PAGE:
Dear Lauren –

I feel angry a lot of the time. I don’t understand it. On the outside, it seems like life is good. But it doesn’t feel like it. Please help. I am afraid of driving my friends away. My boyfriend has been good about handling my outbursts, but I’m not sure how long he can hang on.

Explosive

Dear Explosive –

I am sorry that you are feeling so out-of-control of your feelings. It is very reasonable for you to reach out for help. Persistent anger can be exhausting as well as drive away the people closest to you.

At its healthiest, anger is certainly a signal that something is wrong. It is a healthy emotion and helps you protect yourself from emotional injury. Not surprisingly, sometimes what triggers your anger is not the issue that is bothering you the most.

While anger, itself, is healthy, chronic explosive anger is not. There are two emotions that lie beneath anger. The first is hurt. The second is fear. It is reasonable to begin exploring what lies beneath your anger. You can ask yourself questions with respect to a specific incident, “What am I feeling hurt by?” and “What am I afraid of?”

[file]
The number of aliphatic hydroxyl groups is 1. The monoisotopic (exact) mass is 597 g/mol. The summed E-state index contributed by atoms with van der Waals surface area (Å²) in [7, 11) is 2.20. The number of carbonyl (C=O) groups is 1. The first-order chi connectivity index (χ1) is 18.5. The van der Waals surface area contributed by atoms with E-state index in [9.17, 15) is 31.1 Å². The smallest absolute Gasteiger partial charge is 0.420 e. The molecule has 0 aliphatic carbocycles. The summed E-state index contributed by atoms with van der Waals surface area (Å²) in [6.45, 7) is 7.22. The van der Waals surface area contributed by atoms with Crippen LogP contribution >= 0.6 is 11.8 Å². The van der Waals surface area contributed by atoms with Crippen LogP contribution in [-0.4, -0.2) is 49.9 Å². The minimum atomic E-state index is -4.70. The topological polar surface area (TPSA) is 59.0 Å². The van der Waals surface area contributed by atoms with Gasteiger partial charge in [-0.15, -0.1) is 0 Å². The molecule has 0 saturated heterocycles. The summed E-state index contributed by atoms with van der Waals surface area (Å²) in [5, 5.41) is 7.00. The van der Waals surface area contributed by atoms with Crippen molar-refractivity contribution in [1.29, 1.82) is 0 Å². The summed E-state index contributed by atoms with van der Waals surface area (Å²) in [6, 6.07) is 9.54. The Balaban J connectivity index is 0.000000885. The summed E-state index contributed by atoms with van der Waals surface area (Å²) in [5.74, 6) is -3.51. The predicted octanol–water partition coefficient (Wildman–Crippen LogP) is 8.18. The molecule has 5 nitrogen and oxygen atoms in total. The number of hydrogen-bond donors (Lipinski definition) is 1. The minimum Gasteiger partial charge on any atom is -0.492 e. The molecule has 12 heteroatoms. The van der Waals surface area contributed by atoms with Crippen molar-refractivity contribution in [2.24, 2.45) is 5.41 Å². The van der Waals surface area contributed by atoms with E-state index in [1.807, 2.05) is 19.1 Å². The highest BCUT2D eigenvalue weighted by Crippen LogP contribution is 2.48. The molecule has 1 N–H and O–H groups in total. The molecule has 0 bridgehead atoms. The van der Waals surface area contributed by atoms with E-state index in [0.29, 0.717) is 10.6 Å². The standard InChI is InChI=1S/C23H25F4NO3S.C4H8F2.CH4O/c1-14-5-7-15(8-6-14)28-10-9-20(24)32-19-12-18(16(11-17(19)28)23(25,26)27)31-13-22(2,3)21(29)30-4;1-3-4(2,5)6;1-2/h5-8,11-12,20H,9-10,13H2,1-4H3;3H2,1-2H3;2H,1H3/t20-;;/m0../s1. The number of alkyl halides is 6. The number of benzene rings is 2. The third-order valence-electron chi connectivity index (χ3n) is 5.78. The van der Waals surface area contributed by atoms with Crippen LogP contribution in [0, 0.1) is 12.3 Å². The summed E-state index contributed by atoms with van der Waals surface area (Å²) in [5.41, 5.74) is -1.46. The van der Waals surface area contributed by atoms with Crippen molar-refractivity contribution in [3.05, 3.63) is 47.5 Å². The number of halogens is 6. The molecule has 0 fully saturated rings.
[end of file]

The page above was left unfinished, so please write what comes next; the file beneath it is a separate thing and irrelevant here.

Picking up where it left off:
Anger begins with a behavioral trigger and proceeds to an interpretation of that trigger. For example, “my boyfriend didn’t call on time” may be interpreted to mean “he is cheating on me.” This interpretation will lead to an emotional consequences: anger, hurt, and fear. It is important to understand that the emotional consequence is in response to one’s interpretation of the event — which may or may not be accurate.

One’s angry reactions stem from a personal interpretation of a situation and the self-talk that follows. Chronic anger suggests low self-esteem.  There may be feelings of helplessness, not knowing how to assert or affect change.  There may be a desire to try to control situations, again stemming from not knowing how to healthfully assert or affect change.  Anger may also flare when it feels like low self-esteem issues are validated through another person’s behavior.

Untangling those triggers, thoughts, and emotions — leading to a more proactive and peaceful lifestyle — can be done with time and commitment. A therapist can help you understand, manage, and move beyond anger problems.

Best Regards,

Lauren